The 10 best coriander substitutes: Ground, fresh, and seeds

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People can use a number of alternatives to substitute the fresh, ground, and seed forms of coriander.

Coriander comes from the plant known as Coriandrum sativum L. It has a strong flavor and smell, and is a favorite for seasoning in recipes. People all over the world use it in their cuisine, from Asia and the Middle East to Latin America.

People use different terminology for the leaves, the powdered or ground form, and the seed of the plant, depending on where the person comes from.

In this article, “coriander” refers to the seeds of the plant, while “cilantro” refers to the plant’s fresh leaves. The article discusses substitutions for the fresh, powdered, and seed forms.

The main reasons for substituting coriander and cilantro are:

  • taste
  • availability
  • an allergy to coriander

Below are 10 substitutes for ground coriander, coriander seeds, and fresh cilantro leaves.

Cilantro and coriander add flavor to food, and they also have many health benefits.

Studies suggest that both forms have antioxidant and antimicrobial advantages.

Despite the many health benefits and range of uses, a person may dislike cilantro or coriander’s pungent smell and taste. Research conducted in 2012 indicates that some people perceive the taste of cilantro as “soapy.” due to genetics.

Coriander and cilantro contain aldehydes. Soap also contains aldehydes.

In some people, the aldehydes in cilantro may activate the OR6A2 olfactory receptor gene, which causes the person to perceive it as having a soapy taste and smell.

Cilantro has a citrus-like flavor and the fresh leaves are easy to add for seasoning.

There are several fresh herbs a person can use to add flavor to dishes if they don’t want to use cilantro, including:

Tarragon

French recipes often include tarragon. The flavors are best when the leaves are bright green.

This herb has a mild taste. Combining it with other herbs such as basil, fennel and garlic enriches flavor. Tarragon works best as a cilantro substitute when used with food such as:

Basil

Basil is from the mint family and is a common herb in Italian cuisine. It forms the main ingredient in pesto and pairs well with garlic, lemon, and tomato.

Southeast Asian dishes, such as Thai curry, often include basil. The taste tends to be sweeter than cilantro.

Thai basil

Thai basil has an anise tone and is preferable when cooking Southeast Asian cuisine.

This herb is a popular substitute in curries and stir-fries.

Parsley

Parsley has similar characteristics to cilantro, but veers toward the bitter side.

Parsley is available in curly and flat-leaf forms. It’s best when chopped finely and blended into soups and casseroles, or added to salads.

Dill

Fresh dill is in season in spring and early summer. However, it is often available in supermarkets throughout the year.

Dill also has an anise tone, but it can turn bitter in hot summer temperatures.

The flavors are strongest when cooked for short bursts of time. This makes it suitable for adding to:

A person can pair lime with cilantro substitutes in curries, dips, and Asian dishes for similar taste combinations.

They can pair garlic with coriander for more European-influenced dishes.

Ground coriander is the powdered or “spice” form of coriander seeds.

The ground form of seeds often has a less intense taste, so it may be worth increasing the amount during cooking to achieve the desired flavor.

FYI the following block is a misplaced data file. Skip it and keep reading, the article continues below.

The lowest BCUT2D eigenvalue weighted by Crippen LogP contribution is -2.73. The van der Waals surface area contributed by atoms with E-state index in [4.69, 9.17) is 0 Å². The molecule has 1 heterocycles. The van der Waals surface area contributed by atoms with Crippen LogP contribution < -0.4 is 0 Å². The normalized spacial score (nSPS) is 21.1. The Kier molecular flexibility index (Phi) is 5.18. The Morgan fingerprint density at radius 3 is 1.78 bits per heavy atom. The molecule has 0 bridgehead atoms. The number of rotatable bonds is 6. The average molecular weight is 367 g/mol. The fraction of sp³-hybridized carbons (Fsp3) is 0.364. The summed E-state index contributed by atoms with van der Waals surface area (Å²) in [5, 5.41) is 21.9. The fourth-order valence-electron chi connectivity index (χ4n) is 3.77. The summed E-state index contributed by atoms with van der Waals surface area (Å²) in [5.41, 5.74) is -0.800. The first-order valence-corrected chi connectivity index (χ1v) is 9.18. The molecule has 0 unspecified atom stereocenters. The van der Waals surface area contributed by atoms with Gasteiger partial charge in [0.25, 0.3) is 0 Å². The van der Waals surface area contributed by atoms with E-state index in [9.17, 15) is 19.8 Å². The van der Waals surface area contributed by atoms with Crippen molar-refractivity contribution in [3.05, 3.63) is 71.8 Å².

Cumin

Cumin and coriander often go together in recipes. Cumin is a popular ingredient in many cuisines around the world. It has a nutty taste, so it is best to add it slowly for the right flavor balance. Pair it with:

Cumin is a flavorsome addition to casseroles, curries, and soups. However, the seeds can be strong. A person can make their own ground cumin by toasting the seeds and then using a pestle and mortar to grind them.

The nutritional value of cumin seeds for 1 teaspoon (tsp) or 2.1 grams (g) is:

  • water – 0.169 g
  • energy – 7.88 kilocalories (Kcal)
  • protein – 0.374 g

Curry powder

Curry powder is a collective term for a spice mix containing dried spices such as ginger, cumin, and turmeric, as well as coriander.

People might prefer a combination of flavors if coriander is too overpowering on its own.

Garam masala

Garam masala is sweeter than curry powder and does not have the same turmeric base tone.

Common ingredients include a blend of:

The collective blend is aromatic and commonly used in northern Indian cuisine.

Caraway

Caraway is similar in taste to coriander and would not be an advisable substitute for people who do not like coriander’s taste.

However, it does make it one of the easiest direct substitutes for coriander.

Its sweet undertone makes it appropriate for sauces, marinades, and one-pot dishes. People can add caraway to dishes in either seed or ground form.

Fennel

Ground fennel has a sweet undertone. It goes well with root vegetables in dishes such as soups, casseroles, and curries.

Fennel is also a common flavor in breads as well as sweet food.

People can use fennel seeds to add flavor and texture to dishes such as roast vegetables. They can also toast the seeds and add them to salads or curries.

Nutritional value of fennel per 1 tsp (2.1 g)

  • water – 0.207 g
  • energy – 6.99 Kcal
  • protein – 0.415 g

People use coriander and cilantro in cuisines all over the world. The intense flavor and taste can divide opinion. Some people may even experience the flavor differently due to their genetic makeup.

However, there are many substitutes for coriander and cilantro that are easy to find and use.

Herbs can replace fresh cilantro and there are suitable spice substitutes for powdered (ground) and seed forms of coriander.

People will use different forms of the herb and spice, depending on what they are cooking.



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